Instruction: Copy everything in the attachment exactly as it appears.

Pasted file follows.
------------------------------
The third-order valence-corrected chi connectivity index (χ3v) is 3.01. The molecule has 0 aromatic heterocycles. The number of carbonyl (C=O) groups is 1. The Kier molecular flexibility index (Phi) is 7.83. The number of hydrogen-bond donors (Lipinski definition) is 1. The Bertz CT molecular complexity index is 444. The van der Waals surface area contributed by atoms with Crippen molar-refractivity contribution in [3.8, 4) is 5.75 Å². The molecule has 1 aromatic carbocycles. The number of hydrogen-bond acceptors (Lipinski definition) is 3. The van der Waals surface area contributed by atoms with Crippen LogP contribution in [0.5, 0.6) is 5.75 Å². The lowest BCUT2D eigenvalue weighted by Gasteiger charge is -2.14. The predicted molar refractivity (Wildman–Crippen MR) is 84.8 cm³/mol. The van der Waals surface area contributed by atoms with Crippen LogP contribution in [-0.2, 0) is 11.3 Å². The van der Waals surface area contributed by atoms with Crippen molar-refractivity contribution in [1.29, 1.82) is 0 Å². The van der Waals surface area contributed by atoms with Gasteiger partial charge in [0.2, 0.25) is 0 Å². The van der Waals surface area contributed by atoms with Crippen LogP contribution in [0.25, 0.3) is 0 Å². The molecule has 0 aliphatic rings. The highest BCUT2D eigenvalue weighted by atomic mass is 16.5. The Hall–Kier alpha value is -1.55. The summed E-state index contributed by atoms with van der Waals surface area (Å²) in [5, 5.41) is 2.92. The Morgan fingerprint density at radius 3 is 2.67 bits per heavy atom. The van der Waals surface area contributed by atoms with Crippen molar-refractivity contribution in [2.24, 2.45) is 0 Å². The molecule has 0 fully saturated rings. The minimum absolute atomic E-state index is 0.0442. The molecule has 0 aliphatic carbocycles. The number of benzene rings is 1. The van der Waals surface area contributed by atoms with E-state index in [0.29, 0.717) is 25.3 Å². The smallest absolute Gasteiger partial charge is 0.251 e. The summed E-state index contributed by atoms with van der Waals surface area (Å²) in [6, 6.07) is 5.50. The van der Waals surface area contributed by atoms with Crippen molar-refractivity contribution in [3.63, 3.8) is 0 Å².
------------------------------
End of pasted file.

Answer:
The third-order valence-corrected chi connectivity index (χ3v) is 3.01. The molecule has 0 aromatic heterocycles. The number of carbonyl (C=O) groups is 1. The Kier molecular flexibility index (Phi) is 7.83. The number of hydrogen-bond donors (Lipinski definition) is 1. The Bertz CT molecular complexity index is 444. The van der Waals surface area contributed by atoms with Crippen molar-refractivity contribution in [3.8, 4) is 5.75 Å². The molecule has 1 aromatic carbocycles. The number of hydrogen-bond acceptors (Lipinski definition) is 3. The van der Waals surface area contributed by atoms with Crippen LogP contribution in [0.5, 0.6) is 5.75 Å². The lowest BCUT2D eigenvalue weighted by Gasteiger charge is -2.14. The predicted molar refractivity (Wildman–Crippen MR) is 84.8 cm³/mol. The van der Waals surface area contributed by atoms with Crippen LogP contribution in [-0.2, 0) is 11.3 Å². The van der Waals surface area contributed by atoms with Crippen molar-refractivity contribution in [1.29, 1.82) is 0 Å². The van der Waals surface area contributed by atoms with Gasteiger partial charge in [0.2, 0.25) is 0 Å². The van der Waals surface area contributed by atoms with Crippen LogP contribution in [0.25, 0.3) is 0 Å². The molecule has 0 aliphatic rings. The highest BCUT2D eigenvalue weighted by atomic mass is 16.5. The Hall–Kier alpha value is -1.55. The summed E-state index contributed by atoms with van der Waals surface area (Å²) in [5, 5.41) is 2.92. The Morgan fingerprint density at radius 3 is 2.67 bits per heavy atom. The van der Waals surface area contributed by atoms with Crippen molar-refractivity contribution in [2.24, 2.45) is 0 Å². The molecule has 0 fully saturated rings. The minimum absolute atomic E-state index is 0.0442. The molecule has 0 aliphatic carbocycles. The number of benzene rings is 1. The van der Waals surface area contributed by atoms with E-state index in [0.29, 0.717) is 25.3 Å². The smallest absolute Gasteiger partial charge is 0.251 e. The summed E-state index contributed by atoms with van der Waals surface area (Å²) in [6, 6.07) is 5.50. The van der Waals surface area contributed by atoms with Crippen molar-refractivity contribution in [3.63, 3.8) is 0 Å².